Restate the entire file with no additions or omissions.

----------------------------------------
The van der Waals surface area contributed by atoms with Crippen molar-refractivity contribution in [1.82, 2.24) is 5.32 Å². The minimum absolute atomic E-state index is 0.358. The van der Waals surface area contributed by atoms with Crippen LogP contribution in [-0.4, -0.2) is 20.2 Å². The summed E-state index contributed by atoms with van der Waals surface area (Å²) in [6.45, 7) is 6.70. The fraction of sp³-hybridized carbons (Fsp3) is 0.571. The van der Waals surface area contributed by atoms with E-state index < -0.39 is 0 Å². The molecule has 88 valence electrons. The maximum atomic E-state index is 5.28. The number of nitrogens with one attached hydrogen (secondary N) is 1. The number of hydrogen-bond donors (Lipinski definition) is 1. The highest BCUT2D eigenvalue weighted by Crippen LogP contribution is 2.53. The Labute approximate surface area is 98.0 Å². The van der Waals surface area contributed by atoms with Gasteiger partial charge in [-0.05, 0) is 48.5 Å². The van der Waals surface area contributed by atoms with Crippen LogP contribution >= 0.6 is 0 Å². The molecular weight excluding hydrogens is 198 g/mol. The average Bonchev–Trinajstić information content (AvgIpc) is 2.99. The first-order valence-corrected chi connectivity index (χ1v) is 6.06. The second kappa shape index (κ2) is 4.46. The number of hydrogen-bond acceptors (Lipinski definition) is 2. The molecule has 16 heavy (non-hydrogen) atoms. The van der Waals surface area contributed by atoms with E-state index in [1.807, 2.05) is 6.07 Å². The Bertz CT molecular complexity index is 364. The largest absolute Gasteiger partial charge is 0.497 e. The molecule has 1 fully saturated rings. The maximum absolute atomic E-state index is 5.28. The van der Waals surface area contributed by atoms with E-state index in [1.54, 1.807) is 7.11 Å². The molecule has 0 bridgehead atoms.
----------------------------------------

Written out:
The van der Waals surface area contributed by atoms with Crippen molar-refractivity contribution in [1.82, 2.24) is 5.32 Å². The minimum absolute atomic E-state index is 0.358. The van der Waals surface area contributed by atoms with Crippen LogP contribution in [-0.4, -0.2) is 20.2 Å². The summed E-state index contributed by atoms with van der Waals surface area (Å²) in [6.45, 7) is 6.70. The fraction of sp³-hybridized carbons (Fsp3) is 0.571. The van der Waals surface area contributed by atoms with E-state index < -0.39 is 0 Å². The molecule has 88 valence electrons. The maximum atomic E-state index is 5.28. The number of nitrogens with one attached hydrogen (secondary N) is 1. The number of hydrogen-bond donors (Lipinski definition) is 1. The highest BCUT2D eigenvalue weighted by Crippen LogP contribution is 2.53. The Labute approximate surface area is 98.0 Å². The van der Waals surface area contributed by atoms with Gasteiger partial charge in [-0.05, 0) is 48.5 Å². The van der Waals surface area contributed by atoms with Crippen LogP contribution >= 0.6 is 0 Å². The molecular weight excluding hydrogens is 198 g/mol. The average Bonchev–Trinajstić information content (AvgIpc) is 2.99. The first-order valence-corrected chi connectivity index (χ1v) is 6.06. The second kappa shape index (κ2) is 4.46. The number of hydrogen-bond acceptors (Lipinski definition) is 2. The molecule has 16 heavy (non-hydrogen) atoms. The van der Waals surface area contributed by atoms with E-state index in [1.807, 2.05) is 6.07 Å². The Bertz CT molecular complexity index is 364. The largest absolute Gasteiger partial charge is 0.497 e. The molecule has 1 fully saturated rings. The maximum absolute atomic E-state index is 5.28. The van der Waals surface area contributed by atoms with E-state index in [1.54, 1.807) is 7.11 Å². The molecule has 0 bridgehead atoms.